In 2015, Mr. Sajudin, a former Trump Tower doorman, approached the National Enquirer saying he had been told not to criticize a particular maid because of her illicit affair with Mr. Trump and the child that resulted.
This time, the subject is Dino Sajudin, a former doorman at Trump Tower who was reportedly paid off by The National Enquirer's parent company, American Media Inc., just like Karen McDougal. The National Enquirer never ran her story either and only ran a small portion of the columns that were agreed to. If Sajudin ever spoke out about the rumor or disclosed the stipulations behind the $30,000 payout, he would have been forced to pay a $1 million penalty.
In a series of early morning raids, federal agents searched for information related to Cohen's work for Trump, including records tied to secret deals with alleged mistresses, media organizations and the 2016 presidential campaign, sources told ABC News.
But he said he did so as Trump's spokesman and denied knowing anything beforehand about the payment.
The publication ultimately spiked the story, according to The Associated Press. The company only released Sajudin from his contract after the 2016 election amid inquiries from the Journal about the payment. The site noted that the AP was among a group of publications that had been investigating the ex-doorman's tip. In all three instances, Trump allies (Cohen in the case of Stormy Daniels; and AMI, which is run by his friend David Pecker, in the case of McDougal and the doorman) sought to snuff out a story that painted Trump's personal life in a negative manner.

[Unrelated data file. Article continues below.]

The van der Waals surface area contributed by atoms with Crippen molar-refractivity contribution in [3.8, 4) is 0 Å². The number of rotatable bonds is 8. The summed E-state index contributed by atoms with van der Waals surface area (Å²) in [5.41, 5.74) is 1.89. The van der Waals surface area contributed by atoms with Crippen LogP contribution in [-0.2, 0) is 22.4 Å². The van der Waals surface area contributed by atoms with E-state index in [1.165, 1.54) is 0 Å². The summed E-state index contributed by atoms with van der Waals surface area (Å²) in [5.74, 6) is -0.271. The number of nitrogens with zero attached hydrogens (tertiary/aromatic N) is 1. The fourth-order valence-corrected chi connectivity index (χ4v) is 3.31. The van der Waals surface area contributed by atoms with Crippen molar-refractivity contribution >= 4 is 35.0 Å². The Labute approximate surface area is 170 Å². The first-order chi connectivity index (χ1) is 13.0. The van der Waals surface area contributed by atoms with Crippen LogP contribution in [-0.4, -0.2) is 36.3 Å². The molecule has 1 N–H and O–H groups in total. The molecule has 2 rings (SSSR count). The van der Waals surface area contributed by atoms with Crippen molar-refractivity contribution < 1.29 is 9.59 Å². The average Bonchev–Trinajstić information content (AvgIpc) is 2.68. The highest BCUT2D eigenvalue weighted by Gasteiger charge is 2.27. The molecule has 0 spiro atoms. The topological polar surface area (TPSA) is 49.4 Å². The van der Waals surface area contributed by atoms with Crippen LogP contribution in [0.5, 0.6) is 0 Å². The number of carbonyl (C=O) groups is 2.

Benfatto said Sajudin never mentioned anything to her about a possible Trump love child.
Video shows Hither Green floral tributes to dead burglar being torn down
Assistant coroner Sarah Ormond-Walshe told two of his female relatives: "I know you are having a awful time". The Met police have released an image of the man alleged to have been Vincent's accomplice in the burglary.
The Radar story also quoted Enquirer editor and AMI executive Dylan Howard, who, according to Farrow, met with journalists and an attorney from the Associated Press last summer as the AP was investigating the matter. Dino Sajudin is one fish that swam away'. (A.M.I. claims that it freed Sajudin from a clause that would penalize him for taking the story to other outlets, as they claimed with McDougal, though she alleges the company still tried to prevent her from sharing the story.) As with so many things Trump, the content of the allegations isn't the center of the story.
"But after four weeks of investigation, and dozens of phone calls, the tabloid - famed for proving John Edwards had fathered a "love child" - concluded the story was NOT true". "Fortunately, the First Amendment does not play politics", Howard said.
The company has said it paid McDougal, the former Playboy Playmate, to be a columnist for an AMI-published fitness magazine, not to stay silent. The Trump Organization denied the story, and both the mother and daughter in question declined to comment. Paying upfront was not the Enquirer's usual practice because it would have endangered the source's incentive to co-operate, he said.
"After passing the test, Sajudin demanded he be paid his entire source fee - $30,000 - up front, or he was going to take the story elsewhere", Radar Online wrote.
"I believed from the beginning it was not true", reporter Sharon Churcher told the New Yorker.
Sajudin, in a brief interview with The News outside his home in the Poconos, said he was struggling to deal with the sudden attention.